The purpose of this test was to identify test items that can induce serious eye damage and to identify test items not requiring classification for eye irritation or serious eye damage. The Bovine Corneal Opacity and Permeability (BCOP) test method is an organotypic model that provides short-term maintenance of normal physiological and biochemical function of the bovine corneain vitro. In this test method, damage by the test item is assessed by quantitative measurements of changes in corneal opacity and permeability.

 

The test method can correctly identify test items (both chemicals and mixtures) inducing serious eye damage as well as those not requiring classification for eye irritation or serious eye damage, as defined by the United Nations (UN) Globally Harmonized System of Classification and Labelling of Items (GHS) and EU Classification, Labelling and Packaging (CLP) of chemicals (Regulation (EC) No 1272/2008), and it was therefore endorsed as scientifically valid for both purposes. Test items inducing serious eye damage are classified as UN GHS and EU CLP Category 1. Items not classified for eye irritation or serious eye damage are defined as those that do not meet the requirements for classification as UN GHS/ EU CLP Category 1 or 2 (2A or 2B), i.e. they are referred to as UN GHS/EU CLP No Category.

The test item was applied at a concentration of 20% w/v in 0.9% w/v sodium chloride solution for 240 minutes. Negative and positive control items were tested concurrently. The two endpoints, decreased light transmission through the cornea (opacity) and increased passage of sodium fluorescein dye through the cornea (permeability) were combined in an empirically derived formula to generate an In Vitro Irritancy Score (IVIS).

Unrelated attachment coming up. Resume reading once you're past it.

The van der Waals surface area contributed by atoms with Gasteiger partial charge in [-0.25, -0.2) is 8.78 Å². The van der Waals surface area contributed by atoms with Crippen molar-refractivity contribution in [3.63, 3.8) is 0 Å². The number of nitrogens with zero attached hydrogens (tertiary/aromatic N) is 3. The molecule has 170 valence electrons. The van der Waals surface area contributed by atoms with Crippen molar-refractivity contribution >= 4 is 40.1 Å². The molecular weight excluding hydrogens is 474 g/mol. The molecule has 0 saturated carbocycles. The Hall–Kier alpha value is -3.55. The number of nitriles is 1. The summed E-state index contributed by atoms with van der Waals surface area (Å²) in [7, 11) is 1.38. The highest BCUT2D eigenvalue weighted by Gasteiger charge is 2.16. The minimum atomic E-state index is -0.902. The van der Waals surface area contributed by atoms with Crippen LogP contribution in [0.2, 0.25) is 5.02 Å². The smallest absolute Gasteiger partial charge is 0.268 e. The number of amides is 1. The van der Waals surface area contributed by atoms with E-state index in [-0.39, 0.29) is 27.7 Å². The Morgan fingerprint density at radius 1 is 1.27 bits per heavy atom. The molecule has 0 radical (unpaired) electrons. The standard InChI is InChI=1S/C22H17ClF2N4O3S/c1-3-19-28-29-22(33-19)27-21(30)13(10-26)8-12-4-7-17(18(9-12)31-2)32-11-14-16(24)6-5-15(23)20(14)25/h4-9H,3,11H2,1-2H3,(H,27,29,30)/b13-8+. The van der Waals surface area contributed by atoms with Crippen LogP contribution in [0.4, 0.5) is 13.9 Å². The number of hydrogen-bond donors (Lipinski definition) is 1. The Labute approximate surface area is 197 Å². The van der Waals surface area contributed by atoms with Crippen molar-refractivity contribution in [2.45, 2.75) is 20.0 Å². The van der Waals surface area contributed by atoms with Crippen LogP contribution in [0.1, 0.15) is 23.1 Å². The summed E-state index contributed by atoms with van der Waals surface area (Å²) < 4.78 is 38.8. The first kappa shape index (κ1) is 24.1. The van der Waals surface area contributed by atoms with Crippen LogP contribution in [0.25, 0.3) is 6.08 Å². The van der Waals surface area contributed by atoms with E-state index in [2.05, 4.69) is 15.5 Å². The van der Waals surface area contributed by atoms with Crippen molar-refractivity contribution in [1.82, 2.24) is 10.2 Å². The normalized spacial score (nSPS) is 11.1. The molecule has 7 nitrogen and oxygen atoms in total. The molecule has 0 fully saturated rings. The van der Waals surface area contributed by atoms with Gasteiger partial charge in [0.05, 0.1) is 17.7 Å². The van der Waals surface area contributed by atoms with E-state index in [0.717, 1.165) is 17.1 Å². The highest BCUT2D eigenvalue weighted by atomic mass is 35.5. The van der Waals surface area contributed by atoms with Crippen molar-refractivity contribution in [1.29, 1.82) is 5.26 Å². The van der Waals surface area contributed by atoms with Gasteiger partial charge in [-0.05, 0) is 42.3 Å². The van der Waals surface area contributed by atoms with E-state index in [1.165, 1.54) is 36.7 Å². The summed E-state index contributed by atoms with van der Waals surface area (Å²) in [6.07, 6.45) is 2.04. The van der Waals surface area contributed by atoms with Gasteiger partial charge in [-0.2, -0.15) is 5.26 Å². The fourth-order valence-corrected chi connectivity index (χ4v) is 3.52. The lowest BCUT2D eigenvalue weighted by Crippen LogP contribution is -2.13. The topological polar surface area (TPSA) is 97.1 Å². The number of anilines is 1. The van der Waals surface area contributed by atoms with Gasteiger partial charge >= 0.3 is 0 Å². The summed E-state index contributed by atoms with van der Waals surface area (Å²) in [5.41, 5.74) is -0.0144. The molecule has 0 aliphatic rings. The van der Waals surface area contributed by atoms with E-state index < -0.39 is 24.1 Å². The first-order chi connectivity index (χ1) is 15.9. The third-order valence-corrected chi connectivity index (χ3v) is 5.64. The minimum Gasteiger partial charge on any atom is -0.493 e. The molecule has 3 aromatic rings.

The test item is classified according to the prediction model below:

IVIS

CLASSIFICATION

≤ 3

No category. Not requiring classification to UN GHS or EU CLP

>3; ≤55

No prediction of eye irritation can be made

>55

Category 1.UN GHS or EU CLP Causes serious eye damage


 

The In-Vitro irritancy scores are summarized as follows:

Treatment

InVitroIrritancy Score

Test Item

1.6

Negative Control

2.2

Positive Control

97.7

 

 

No category. Not requiring classification to UN GHS or EU CLP.